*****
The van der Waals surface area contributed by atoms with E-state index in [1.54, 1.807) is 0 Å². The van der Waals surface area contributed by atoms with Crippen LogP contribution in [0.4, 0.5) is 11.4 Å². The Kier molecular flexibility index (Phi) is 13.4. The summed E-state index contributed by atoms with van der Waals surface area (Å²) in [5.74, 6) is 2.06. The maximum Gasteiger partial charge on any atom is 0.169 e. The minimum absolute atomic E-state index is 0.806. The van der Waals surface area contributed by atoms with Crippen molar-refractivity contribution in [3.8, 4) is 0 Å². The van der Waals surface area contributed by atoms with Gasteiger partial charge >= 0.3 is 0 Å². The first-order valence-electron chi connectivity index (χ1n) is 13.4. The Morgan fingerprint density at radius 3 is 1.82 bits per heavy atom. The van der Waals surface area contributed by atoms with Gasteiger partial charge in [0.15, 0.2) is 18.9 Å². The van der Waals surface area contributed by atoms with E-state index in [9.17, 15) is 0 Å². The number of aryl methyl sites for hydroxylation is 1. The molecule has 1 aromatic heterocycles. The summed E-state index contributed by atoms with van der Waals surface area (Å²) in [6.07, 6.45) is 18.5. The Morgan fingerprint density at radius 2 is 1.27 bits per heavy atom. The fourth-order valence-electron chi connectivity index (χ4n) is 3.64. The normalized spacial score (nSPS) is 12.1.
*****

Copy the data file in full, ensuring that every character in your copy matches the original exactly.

The van der Waals surface area contributed by atoms with E-state index in [1.54, 1.807) is 0 Å². The van der Waals surface area contributed by atoms with Crippen LogP contribution in [0.4, 0.5) is 11.4 Å². The Kier molecular flexibility index (Phi) is 13.4. The summed E-state index contributed by atoms with van der Waals surface area (Å²) in [5.74, 6) is 2.06. The maximum Gasteiger partial charge on any atom is 0.169 e. The minimum absolute atomic E-state index is 0.806. The van der Waals surface area contributed by atoms with Crippen molar-refractivity contribution in [3.8, 4) is 0 Å². The van der Waals surface area contributed by atoms with Gasteiger partial charge >= 0.3 is 0 Å². The first-order valence-electron chi connectivity index (χ1n) is 13.4. The Morgan fingerprint density at radius 3 is 1.82 bits per heavy atom. The van der Waals surface area contributed by atoms with Gasteiger partial charge in [0.15, 0.2) is 18.9 Å². The van der Waals surface area contributed by atoms with E-state index in [9.17, 15) is 0 Å². The number of aryl methyl sites for hydroxylation is 1. The molecule has 1 aromatic heterocycles. The summed E-state index contributed by atoms with van der Waals surface area (Å²) in [6.07, 6.45) is 18.5. The Morgan fingerprint density at radius 2 is 1.27 bits per heavy atom. The fourth-order valence-electron chi connectivity index (χ4n) is 3.64. The normalized spacial score (nSPS) is 12.1.